Sunday Musings: progress in photography isn't the move to digital, it's the reduction of standards

Discussion in 'Casual Photo Conversations' started by kdghantous, Feb 4, 2017.

  1. Not too long ago, there were quite a few standards that photographers and publishers had to keep in mind:
    - Transparency film (compulsory for certain applications)
    - Labelling of mounted transparencies - e.g. even vertical compositions had to be labelled the same way as horizontal compositions
    - Strips of 4 or 6 negatives
    - 35mm - 8-perf only, by default
    - 6x4.5
    - 6x6
    - 4x5
    - 8x10
    - Physical media between computers, such as SyQuest or Zip disks, which eventually got reduced to 12cm optical disc
    Now, for most people, it has reduced to just two or three:
    - JPEG (and TIFF where relevant)
    - SD card (and USB flash drives where relevant)
    This is of course assuming a purely digital toolset. Software doesn't matter, because you are delivering JPEGs. You could be using a PowerPC Mac for all your editors or clients know, but that's irrelevant because all they want is the JPEG file (or the TIFF).
    --
    P.S. You can argue that it has all become too easy with digital tools, and I might agree. But that's a different discussion. :)
     
  2. Just not sure what your point is. What would you prefer?
     
  3. david_henderson

    david_henderson www.photography001.com

    Meanwhile the standard of photography - as measured by the number of people able to make good photographs, show these to others and get good, affordable prints of their work- has increased markedly.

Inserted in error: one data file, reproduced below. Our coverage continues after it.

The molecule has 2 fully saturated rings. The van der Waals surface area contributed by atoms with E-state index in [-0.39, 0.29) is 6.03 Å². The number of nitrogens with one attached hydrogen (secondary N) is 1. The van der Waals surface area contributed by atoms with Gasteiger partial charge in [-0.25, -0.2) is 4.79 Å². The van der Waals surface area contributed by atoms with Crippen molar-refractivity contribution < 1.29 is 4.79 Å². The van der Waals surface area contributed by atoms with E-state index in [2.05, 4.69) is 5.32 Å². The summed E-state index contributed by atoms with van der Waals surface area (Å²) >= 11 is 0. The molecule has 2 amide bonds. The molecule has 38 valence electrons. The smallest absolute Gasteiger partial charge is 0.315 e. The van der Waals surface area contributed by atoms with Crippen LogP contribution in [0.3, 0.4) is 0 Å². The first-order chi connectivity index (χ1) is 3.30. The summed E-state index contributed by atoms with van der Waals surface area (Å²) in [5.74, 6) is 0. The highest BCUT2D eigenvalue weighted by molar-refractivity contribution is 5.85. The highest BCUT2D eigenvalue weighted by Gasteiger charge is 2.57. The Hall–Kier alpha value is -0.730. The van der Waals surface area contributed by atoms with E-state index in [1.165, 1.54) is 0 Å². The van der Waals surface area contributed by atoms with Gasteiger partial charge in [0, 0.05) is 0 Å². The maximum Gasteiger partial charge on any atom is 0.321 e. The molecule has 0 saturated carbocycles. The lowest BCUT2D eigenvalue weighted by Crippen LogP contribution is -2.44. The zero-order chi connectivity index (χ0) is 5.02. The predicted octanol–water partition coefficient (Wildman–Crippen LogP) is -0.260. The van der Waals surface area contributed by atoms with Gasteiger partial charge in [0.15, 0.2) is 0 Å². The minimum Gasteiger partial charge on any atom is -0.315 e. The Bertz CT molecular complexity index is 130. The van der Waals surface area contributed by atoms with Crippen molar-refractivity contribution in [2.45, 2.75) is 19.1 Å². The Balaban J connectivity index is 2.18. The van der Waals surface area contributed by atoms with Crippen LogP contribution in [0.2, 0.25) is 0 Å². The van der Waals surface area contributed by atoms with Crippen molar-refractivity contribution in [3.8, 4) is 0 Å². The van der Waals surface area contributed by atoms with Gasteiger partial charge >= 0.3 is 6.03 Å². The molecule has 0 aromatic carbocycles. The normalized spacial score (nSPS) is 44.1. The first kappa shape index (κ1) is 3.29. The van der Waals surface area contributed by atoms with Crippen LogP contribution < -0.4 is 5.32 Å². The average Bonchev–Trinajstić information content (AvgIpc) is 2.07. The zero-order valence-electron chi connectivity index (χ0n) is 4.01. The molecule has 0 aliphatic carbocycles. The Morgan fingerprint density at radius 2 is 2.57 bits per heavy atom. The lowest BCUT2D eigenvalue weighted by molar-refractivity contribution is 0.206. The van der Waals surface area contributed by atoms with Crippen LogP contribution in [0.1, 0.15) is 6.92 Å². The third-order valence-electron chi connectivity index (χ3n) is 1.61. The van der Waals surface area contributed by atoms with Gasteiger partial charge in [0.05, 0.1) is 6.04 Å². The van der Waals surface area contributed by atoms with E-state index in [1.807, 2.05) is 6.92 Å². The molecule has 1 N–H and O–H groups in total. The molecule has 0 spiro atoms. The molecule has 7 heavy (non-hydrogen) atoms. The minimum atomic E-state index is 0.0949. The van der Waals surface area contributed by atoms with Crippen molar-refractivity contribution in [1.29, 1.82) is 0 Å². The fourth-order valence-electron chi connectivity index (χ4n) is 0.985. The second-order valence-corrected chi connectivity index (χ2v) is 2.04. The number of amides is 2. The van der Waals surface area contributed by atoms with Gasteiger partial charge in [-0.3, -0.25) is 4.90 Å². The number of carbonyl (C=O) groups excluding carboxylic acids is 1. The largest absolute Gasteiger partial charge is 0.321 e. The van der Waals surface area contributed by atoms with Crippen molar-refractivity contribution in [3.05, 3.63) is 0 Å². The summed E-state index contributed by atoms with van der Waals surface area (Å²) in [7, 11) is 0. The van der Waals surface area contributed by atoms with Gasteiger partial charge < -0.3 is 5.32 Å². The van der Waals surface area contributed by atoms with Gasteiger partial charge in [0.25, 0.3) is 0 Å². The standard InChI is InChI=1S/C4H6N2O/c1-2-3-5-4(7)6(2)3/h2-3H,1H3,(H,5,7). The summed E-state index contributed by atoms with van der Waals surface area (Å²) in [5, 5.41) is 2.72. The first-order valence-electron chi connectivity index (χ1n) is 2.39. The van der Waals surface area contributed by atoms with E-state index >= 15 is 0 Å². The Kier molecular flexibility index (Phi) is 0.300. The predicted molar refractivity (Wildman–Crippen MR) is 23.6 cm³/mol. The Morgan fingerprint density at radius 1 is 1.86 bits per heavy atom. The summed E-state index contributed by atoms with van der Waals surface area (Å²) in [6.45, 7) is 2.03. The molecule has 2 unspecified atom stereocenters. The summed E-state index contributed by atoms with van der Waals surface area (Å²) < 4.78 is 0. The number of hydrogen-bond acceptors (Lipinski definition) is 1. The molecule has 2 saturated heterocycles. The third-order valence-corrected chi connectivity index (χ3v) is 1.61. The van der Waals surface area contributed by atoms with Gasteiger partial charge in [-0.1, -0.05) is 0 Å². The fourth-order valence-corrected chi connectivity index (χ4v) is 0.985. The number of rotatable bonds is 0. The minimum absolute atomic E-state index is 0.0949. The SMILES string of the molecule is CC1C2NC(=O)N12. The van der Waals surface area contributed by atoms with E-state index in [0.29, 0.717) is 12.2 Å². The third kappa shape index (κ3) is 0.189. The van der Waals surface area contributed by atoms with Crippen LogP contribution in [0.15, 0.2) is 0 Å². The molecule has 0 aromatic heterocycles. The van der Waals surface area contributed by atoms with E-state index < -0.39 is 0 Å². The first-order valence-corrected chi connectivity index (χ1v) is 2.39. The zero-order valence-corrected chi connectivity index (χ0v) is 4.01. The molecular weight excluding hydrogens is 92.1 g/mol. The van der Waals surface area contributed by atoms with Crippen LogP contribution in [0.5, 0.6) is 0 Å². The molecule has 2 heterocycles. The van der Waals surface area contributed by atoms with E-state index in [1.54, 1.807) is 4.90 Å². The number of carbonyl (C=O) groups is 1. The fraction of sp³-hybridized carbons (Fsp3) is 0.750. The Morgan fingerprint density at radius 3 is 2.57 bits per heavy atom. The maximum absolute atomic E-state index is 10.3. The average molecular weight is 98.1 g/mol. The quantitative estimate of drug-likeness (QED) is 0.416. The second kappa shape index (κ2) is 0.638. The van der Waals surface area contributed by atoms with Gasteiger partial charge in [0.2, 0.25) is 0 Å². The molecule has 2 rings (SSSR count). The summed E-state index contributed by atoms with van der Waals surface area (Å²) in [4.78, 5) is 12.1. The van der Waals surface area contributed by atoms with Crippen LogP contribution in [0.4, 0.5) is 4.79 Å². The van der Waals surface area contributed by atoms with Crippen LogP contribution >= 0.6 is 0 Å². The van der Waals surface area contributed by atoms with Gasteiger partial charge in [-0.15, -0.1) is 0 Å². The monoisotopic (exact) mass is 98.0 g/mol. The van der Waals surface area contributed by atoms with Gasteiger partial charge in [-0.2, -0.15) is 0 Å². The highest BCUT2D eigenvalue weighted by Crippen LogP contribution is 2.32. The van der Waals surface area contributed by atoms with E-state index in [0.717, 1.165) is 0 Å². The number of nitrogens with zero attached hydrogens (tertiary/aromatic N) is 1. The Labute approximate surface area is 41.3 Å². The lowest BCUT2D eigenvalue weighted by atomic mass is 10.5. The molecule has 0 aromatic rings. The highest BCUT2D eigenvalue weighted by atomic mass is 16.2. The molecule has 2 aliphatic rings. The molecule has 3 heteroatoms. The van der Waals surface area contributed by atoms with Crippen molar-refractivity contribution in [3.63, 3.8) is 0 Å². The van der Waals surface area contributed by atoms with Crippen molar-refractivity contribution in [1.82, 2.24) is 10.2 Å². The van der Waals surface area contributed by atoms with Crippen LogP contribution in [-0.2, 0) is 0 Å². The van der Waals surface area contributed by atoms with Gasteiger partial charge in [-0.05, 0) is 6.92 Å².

4. Software doesn't matter, because you are delivering JPEGs. You could be using a PowerPC Mac for all your editors or clients know, but that's irrelevant because all they want is the JPEG file (or the TIFF).​
    Karim, to me, that's like saying that if Hemingway had used a computer instead of a manual typewriter, the quality of For Whom The Bells Tolls is somehow compromised. Or, in the world of 19th century painters, that the standards of art are compromised by photography.
    I think the standards of photographic art are ultimately determined by the finished product, not by the process of creating it. Now, if we want to talk about JPEG vs. Tiff... ;-)
     
  5. The nice thing about photography is that multiple standards (I might prefer the term "format" or "medium") exist at any one time. There is nothing to stop you making daguerreotypes or collodion or carbon or cyanotypes if you wish and there is a very small fraction of photographers who do so and other old plate camera formats are still in use by some. What you call "standard" may be the prevalent medium or format at any one point in time and this may well be the cellphone in the very near future. For digital capture sRGB and RGB are two of the different standards for color rendition, whereas orthochromatic and panchromatic silver films were and are available for B&W film photographers. These are "standards" that are subject to change or modification over time, but the interesting thing is that pretty well all the formats, media, recording standards and equipment and materials are stil around and you can choose to project slides or show pictures on your tablet or smartphone.
    Vive la différence, as our Gallic friends would say!